Nicole Bailey is one of the ten 2015 Milton Wolf Emerging Scholar Fellows, an accomplished group of doctoral and advanced MA candidates selected to attend the 2015 Milton Wolf Seminar. Their posts highlight the critical themes and on-going debates raised during the 2015 Seminar discussions. Here, Bailey discusses the pros and cons of measuring elite and grassroots public diplomacy efforts.
The annual Burson-Marsteller Twiplomacy Study highlights the importance of Twitter to modern public diplomacy. It recognizes that influence is much more than the sheer number of a leader’s followers and tweets and admits that quantifying influence in the form of “reach” is a massive challenge. Quantifying reach, and thereby evaluating communication “success,” is one of the greatest foreign policy challenges of the digital age—one that is not exclusive to Twitter (or to social media), but rather applies to all communication platforms.
Crocker Snow, Jr. defined public diplomacy as something that “traditionally represents actions of governments to influence overseas publics within the foreign policy process [but] has expanded today—by accident and design—beyond the realm of governments to include the media, multinational corporations, NGO’s, and faith-based organizations as active participants in the field (Snow, Jr., Crocker, 2005).” For the purpose of this piece, I will focus on public diplomacy as practiced by governments to influence multiple audiences overseas. As a result of new communication and media technologies, conflicting accounts are easier than ever to produce and consume. Therefore, one of the continuing themes of the 2015 Milton Wolf Seminar was the challenge of successful strategic messaging in a time of global information competition.
"All zones of public discourse have their excesses and irrationalities, but none like foreign policy. In our golden age of data, this is one area that remains resiliently unmeasurable. So anyone can say anything as long as they say it sonorously and use the word “strategy” a lot."
- Janan Ganesh, a political columnist for the Financial Times. Previously, he was a political correspondent for The Economist. He appears weekly on BBC1's Sunday Politics television show and wrote a biography of George Osborne, the UK chancellor.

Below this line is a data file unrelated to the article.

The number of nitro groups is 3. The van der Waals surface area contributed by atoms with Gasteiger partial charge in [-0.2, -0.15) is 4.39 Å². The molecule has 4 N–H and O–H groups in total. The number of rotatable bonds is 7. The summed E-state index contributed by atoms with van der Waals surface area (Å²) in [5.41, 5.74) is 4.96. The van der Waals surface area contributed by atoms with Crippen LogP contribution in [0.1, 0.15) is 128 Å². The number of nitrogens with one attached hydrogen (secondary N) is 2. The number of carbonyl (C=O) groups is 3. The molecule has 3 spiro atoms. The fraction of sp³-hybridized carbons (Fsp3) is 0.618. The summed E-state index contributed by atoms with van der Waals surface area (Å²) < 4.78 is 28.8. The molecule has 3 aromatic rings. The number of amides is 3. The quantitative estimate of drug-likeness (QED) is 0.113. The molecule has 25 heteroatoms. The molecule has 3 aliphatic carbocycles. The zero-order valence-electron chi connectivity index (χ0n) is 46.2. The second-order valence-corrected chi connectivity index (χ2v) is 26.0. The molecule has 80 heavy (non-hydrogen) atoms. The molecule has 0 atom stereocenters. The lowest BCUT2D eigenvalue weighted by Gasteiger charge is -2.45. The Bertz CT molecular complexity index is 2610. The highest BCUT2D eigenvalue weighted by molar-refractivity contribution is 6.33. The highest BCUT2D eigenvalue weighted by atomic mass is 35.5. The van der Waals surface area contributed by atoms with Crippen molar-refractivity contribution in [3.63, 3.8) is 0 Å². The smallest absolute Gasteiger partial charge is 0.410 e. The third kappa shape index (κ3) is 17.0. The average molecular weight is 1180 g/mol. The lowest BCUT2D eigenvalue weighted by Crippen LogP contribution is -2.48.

In our messy, multipolar world, daunting problems like responding to climate change, feeding a growing population, and fostering viable states in the wake of conflict were among the topics covered in yesterday’s conversation between Madeleine Albright and Kaushik Basu at the World Bank. Adding levity, the former US secretary of state also spoke of Kim Jong Il’s elevator shoes and bouffant hair, her role in lifting a ban on Iranian caviar, carpets and pistachios, and the byzantine math of the UN Security Council.
Kaushik held up an interesting mirror for Albright, given his own multidisciplinary perspective as a former economic policy advisor for India (a big cacophonous democracy), as a professor keen to ignite young minds to think creatively about the world, and as a big thinker at an international institution. Most fascinating to me were his questions about the moral imperatives that guided her decisions in the Balkans as well as her ability to grapple with everything from nuclear negotiations to sanctions to a tenuous mission to Pyongyang in October 2000.
These are some of the views and reports relevant to our readers that caught our attention this week.
Is There a Link Between Digital Media and Good Governance?
"CIMA announces the release of its most recent report, Is There a Link Between Digital Media and Good Governance? What the Academics Say, by media development consultant Mary Myers. The report investigates whether there is a link between new digital technologies and good governance and what, if any, are the connections between digitally equipped populations and political change. It approaches these questions by examining what some key academics say on the matter. This paper is a follow-on from a previous CIMA report by the same author, Is There a Link Between Media and Good Governance? What the Academics Say, which profiled a number of key academics and their research on the links between traditional media and governance. This report turns, instead, to digital media and brings a selection of some key academic writing to a non-academic audience." READ MORE